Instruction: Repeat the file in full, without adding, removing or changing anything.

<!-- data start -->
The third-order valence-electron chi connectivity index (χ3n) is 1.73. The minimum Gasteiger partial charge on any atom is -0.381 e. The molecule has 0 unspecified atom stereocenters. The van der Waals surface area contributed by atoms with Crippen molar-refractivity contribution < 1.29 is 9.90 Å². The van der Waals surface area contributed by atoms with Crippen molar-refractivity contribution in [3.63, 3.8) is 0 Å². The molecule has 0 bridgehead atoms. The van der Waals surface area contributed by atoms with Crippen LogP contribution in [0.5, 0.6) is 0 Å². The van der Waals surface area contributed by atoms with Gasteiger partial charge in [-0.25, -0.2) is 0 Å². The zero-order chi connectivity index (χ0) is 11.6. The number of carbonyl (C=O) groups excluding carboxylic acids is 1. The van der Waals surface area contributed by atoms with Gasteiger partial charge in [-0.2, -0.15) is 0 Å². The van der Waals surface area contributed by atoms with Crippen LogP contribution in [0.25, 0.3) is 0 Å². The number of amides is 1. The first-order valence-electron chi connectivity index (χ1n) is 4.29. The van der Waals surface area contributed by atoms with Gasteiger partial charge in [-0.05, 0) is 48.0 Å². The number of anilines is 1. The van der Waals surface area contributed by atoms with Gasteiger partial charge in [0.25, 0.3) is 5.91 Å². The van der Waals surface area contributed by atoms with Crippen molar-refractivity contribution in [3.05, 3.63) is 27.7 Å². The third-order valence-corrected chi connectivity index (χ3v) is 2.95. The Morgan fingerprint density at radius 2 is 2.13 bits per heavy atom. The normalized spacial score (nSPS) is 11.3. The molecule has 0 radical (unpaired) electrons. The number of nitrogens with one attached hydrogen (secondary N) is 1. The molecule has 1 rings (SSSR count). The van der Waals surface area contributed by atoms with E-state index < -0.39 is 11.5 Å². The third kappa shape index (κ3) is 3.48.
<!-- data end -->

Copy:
The third-order valence-electron chi connectivity index (χ3n) is 1.73. The minimum Gasteiger partial charge on any atom is -0.381 e. The molecule has 0 unspecified atom stereocenters. The van der Waals surface area contributed by atoms with Crippen molar-refractivity contribution < 1.29 is 9.90 Å². The van der Waals surface area contributed by atoms with Crippen molar-refractivity contribution in [3.63, 3.8) is 0 Å². The molecule has 0 bridgehead atoms. The van der Waals surface area contributed by atoms with Crippen LogP contribution in [0.5, 0.6) is 0 Å². The van der Waals surface area contributed by atoms with Gasteiger partial charge in [-0.25, -0.2) is 0 Å². The zero-order chi connectivity index (χ0) is 11.6. The number of carbonyl (C=O) groups excluding carboxylic acids is 1. The van der Waals surface area contributed by atoms with Gasteiger partial charge in [-0.2, -0.15) is 0 Å². The van der Waals surface area contributed by atoms with Crippen LogP contribution in [0.25, 0.3) is 0 Å². The number of amides is 1. The first-order valence-electron chi connectivity index (χ1n) is 4.29. The van der Waals surface area contributed by atoms with Gasteiger partial charge in [-0.05, 0) is 48.0 Å². The number of anilines is 1. The van der Waals surface area contributed by atoms with Gasteiger partial charge in [0.25, 0.3) is 5.91 Å². The van der Waals surface area contributed by atoms with Crippen molar-refractivity contribution in [3.05, 3.63) is 27.7 Å². The third-order valence-corrected chi connectivity index (χ3v) is 2.95. The Morgan fingerprint density at radius 2 is 2.13 bits per heavy atom. The normalized spacial score (nSPS) is 11.3. The molecule has 0 radical (unpaired) electrons. The number of nitrogens with one attached hydrogen (secondary N) is 1. The molecule has 1 rings (SSSR count). The van der Waals surface area contributed by atoms with E-state index < -0.39 is 11.5 Å². The third kappa shape index (κ3) is 3.48.